Toxic Relationships: Red Flags and Green Lights

You complete me

You deplete me…

Every relationship has its ups and downs, good times and bad – but how do you tell where the line between a natural relationship ends and a toxic relationship really begins?

The main misconception about a damaging relationship is that it only occurs between two people who are romantically involved. The reality is that any connection with another person can be (or can turn) toxic – this includes connections with work colleagues, your boss, family members or even friends.

“A healthy relationship will never require you to sacrifice your friends, your dreams or your dignity.”

The key signs of an unhealthy relationship

  • Your words are used against you
  • They make you feel guilty
  • Cruel or condescending comments are made but then they claim you have misunderstood what was said
  • They make you question your own mental wellbeing
  • If you don’t comply with what they want they will ‘punish’ you by withdrawing affection/love/companionship
  • You are unhappy in the relationship but you also fear being without it
  • You feel the relationship is more often taxing and complex than enriching
  • You often or always feel that you fall short of expectations or that you are not good enough
  • You frequently or always feel as though you are walking on eggshells
  • You feel as though you are being cut off or they are trying to isolate you

So, what can you do if you are concerned about your treatment, have noticed red flags or have a nagging feeling that a particular partnership is grinding you down instead of building you up?

Check-in with your self-worth

The main point of focus is to realise that ALL relationships should have a level of investment in each other’s feelings. Not all toxic environments include violence or transparent methods of control, hostility or anger. Toxic relationships can involve ‘subtle poisoning’ – in other words- gentle levels of manipulation, the whittling down of a person’s confidence and self-worth.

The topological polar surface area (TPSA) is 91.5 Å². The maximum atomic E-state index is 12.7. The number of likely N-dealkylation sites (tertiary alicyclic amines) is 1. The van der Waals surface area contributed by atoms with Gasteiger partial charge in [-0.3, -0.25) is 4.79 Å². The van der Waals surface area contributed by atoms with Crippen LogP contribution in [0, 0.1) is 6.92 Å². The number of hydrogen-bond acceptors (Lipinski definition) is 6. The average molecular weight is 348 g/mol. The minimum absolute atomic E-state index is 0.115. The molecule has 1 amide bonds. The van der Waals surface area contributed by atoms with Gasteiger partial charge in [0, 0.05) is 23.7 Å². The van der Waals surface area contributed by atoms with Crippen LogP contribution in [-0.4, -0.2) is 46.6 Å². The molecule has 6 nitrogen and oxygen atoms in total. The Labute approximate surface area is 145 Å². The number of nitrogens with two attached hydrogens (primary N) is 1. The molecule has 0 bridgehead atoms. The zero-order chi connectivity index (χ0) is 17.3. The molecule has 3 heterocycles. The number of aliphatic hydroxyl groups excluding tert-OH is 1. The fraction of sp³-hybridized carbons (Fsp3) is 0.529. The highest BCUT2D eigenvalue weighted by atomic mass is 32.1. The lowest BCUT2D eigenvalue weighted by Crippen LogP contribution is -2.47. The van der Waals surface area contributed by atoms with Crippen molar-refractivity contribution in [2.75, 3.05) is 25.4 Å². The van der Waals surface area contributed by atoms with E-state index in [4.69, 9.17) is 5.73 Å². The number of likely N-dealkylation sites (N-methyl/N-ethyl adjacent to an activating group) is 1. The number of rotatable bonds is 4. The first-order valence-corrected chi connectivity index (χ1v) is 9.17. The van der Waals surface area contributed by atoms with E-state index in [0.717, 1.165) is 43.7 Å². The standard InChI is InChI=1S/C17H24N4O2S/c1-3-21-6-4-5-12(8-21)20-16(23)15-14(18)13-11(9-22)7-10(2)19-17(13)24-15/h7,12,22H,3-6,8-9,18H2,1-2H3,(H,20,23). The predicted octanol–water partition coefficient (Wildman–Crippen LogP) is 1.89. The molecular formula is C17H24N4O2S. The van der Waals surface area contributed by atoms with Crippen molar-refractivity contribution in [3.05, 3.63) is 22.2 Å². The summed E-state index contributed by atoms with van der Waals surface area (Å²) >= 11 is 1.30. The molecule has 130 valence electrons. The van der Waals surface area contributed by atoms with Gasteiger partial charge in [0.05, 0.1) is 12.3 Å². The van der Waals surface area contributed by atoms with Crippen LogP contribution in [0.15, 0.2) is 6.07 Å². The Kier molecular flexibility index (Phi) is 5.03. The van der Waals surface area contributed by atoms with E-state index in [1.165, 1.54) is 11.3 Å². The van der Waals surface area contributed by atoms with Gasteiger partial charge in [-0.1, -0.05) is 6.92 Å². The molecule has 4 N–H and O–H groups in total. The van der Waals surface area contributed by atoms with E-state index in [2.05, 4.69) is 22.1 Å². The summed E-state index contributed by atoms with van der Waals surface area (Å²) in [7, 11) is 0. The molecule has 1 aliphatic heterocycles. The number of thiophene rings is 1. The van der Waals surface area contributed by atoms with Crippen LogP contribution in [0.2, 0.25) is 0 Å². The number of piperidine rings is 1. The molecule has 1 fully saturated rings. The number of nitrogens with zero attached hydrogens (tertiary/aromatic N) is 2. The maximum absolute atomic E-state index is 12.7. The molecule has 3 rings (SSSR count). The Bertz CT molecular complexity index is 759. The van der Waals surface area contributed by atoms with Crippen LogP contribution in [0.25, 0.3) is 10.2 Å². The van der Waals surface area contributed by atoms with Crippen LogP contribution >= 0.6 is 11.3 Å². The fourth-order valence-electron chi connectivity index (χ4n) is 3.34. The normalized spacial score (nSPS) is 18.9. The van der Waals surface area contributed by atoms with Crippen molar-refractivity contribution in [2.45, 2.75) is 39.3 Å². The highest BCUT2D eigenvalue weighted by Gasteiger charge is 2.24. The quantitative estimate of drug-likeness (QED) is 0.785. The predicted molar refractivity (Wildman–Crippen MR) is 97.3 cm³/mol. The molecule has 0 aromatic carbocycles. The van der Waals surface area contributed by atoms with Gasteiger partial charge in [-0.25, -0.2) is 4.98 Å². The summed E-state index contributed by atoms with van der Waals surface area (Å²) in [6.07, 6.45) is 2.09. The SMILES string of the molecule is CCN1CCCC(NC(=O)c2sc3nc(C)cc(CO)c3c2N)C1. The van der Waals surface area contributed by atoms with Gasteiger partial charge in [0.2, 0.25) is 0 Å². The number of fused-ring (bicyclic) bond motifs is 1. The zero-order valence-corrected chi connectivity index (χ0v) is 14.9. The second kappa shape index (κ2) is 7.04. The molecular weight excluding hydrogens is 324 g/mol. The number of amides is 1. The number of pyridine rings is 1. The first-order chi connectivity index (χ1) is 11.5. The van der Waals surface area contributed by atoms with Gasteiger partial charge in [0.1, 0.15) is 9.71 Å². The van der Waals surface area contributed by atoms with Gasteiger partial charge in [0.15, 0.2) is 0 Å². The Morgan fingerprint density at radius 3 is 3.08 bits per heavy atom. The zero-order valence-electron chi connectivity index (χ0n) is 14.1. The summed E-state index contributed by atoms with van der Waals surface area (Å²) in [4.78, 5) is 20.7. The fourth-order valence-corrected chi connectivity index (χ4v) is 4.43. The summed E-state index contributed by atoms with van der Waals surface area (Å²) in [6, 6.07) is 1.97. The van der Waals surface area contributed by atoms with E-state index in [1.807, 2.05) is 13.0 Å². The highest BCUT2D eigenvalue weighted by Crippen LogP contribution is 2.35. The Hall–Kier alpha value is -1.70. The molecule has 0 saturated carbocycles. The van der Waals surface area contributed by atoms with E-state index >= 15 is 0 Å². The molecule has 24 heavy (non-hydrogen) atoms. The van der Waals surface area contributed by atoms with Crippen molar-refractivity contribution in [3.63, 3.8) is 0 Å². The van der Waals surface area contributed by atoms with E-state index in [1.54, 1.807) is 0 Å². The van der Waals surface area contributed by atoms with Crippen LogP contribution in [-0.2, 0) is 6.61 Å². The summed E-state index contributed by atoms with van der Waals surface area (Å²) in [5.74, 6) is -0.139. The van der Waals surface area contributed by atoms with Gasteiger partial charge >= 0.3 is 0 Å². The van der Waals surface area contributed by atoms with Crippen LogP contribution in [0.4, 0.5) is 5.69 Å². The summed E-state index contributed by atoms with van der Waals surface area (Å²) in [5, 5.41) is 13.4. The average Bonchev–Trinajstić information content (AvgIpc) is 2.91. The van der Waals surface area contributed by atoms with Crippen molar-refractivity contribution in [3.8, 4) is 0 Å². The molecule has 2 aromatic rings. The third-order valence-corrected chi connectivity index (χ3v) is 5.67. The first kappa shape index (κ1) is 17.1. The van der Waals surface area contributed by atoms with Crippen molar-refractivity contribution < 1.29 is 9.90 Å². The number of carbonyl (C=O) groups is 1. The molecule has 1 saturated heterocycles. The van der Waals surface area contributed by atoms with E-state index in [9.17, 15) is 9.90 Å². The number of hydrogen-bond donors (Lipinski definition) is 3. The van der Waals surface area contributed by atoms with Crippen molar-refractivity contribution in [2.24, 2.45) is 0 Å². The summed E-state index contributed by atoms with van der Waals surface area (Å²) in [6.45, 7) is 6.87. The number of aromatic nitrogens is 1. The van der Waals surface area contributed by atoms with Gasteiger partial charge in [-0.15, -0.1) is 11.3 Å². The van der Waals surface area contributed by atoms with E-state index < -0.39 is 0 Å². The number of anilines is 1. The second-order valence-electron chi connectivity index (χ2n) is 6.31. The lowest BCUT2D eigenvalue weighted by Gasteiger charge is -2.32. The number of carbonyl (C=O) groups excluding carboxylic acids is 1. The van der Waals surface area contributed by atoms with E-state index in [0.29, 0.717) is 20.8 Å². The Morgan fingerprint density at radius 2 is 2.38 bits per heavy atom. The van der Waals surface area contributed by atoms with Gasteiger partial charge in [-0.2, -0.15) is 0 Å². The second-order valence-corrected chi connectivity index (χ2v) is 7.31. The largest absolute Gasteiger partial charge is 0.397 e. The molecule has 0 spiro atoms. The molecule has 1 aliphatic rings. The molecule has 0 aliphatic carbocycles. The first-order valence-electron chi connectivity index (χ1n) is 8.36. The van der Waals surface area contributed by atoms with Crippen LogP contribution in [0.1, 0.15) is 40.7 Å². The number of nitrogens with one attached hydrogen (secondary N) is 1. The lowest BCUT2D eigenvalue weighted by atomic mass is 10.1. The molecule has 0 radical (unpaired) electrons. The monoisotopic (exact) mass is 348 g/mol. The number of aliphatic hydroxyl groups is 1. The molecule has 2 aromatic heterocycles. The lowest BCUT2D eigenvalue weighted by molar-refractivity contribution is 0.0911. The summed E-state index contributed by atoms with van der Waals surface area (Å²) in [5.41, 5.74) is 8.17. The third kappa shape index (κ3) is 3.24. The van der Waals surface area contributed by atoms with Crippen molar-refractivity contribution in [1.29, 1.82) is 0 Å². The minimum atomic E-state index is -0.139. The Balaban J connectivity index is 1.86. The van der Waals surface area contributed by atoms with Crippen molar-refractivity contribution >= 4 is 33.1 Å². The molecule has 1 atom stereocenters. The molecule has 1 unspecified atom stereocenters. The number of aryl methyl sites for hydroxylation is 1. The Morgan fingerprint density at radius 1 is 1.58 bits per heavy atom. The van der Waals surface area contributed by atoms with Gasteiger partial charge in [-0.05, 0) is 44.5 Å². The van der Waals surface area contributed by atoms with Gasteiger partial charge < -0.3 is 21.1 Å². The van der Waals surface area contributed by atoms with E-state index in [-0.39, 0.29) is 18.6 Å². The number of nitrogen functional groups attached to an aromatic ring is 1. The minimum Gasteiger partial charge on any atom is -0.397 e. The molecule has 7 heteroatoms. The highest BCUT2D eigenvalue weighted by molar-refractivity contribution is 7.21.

If you find yourself being put down, not feeling good enough in another person’s eyes, bending the truth or changing your plans to suit someone or changing who you are for ‘an easier life’ – then you could be in throws of an unhealthy relationship.

As human beings we all have the God-given right to be who we choose to be and every relationship, regardless of the dynamic, should be based on the understanding that we are all individuals, we all have unique personalities and no one has the right to control your choices.

“The length of a relationship does not compensate for its quality or worth”

Take it easy on yourself

Some of the key traits of a toxic person are that they are chief manipulators, skilled adaptors and accomplished narcissists – whether they realise it or not. It is likely that this poisonous environment has served to bring out the most potent negative feelings that you carry within yourself; highlighting weaknesses, uncertainty and breaking down your self-confidence.

Once you have acknowledged that you are in a harmful relationship, the key to moving forward is not to blame yourself. Guilt for not seeing your situation earlier, culpability for not leaving sooner, feelings of self-hate for being weak or not strong enough to withstand manipulation or overbearing situations…The list is endless.

Allowing these feelings of guilt into your life can result in a vicious cycle. Further breaking down your confidence, which will feed more feelings of guilt, in turn resulting in further destruction of self-belief.

Pick up a pen

Memories are funny things in that they can alter and change based on what we would prefer to remember. If you dislike a person you will probably focus solely on the negative things they do – and the same can be said for someone you like – you will have a propensity to downplay the bad and exacerbate the good.

Every relationship has perks and pitfalls, highs and hardships, bonuses and bugbears and by keeping an honest log of your emotions it can help you truly see how certain people or situations make you feel.

If you are concerned that you are in a toxic relationship then the likelihood is that it has got benefits, that there are moments when you think things will be ok or that the other person will change over time…By writing down the facts of your emotions it is a productive way to stop any wilful denial and gauge how much damage is really being caused.

If you are worried about yours or a loved one’s situation, then seek help. Asking for assistance from a friend, family member, charity or specialist is not a sign of weakness but a first step towards finding the antidote to toxicity.

Ultamodan are proud to say that we donate to The Pennine Domestic Violence Group. PDVG is a key provider of domestic abuse support for those subjected to, or at risk of, any form of domestic violence.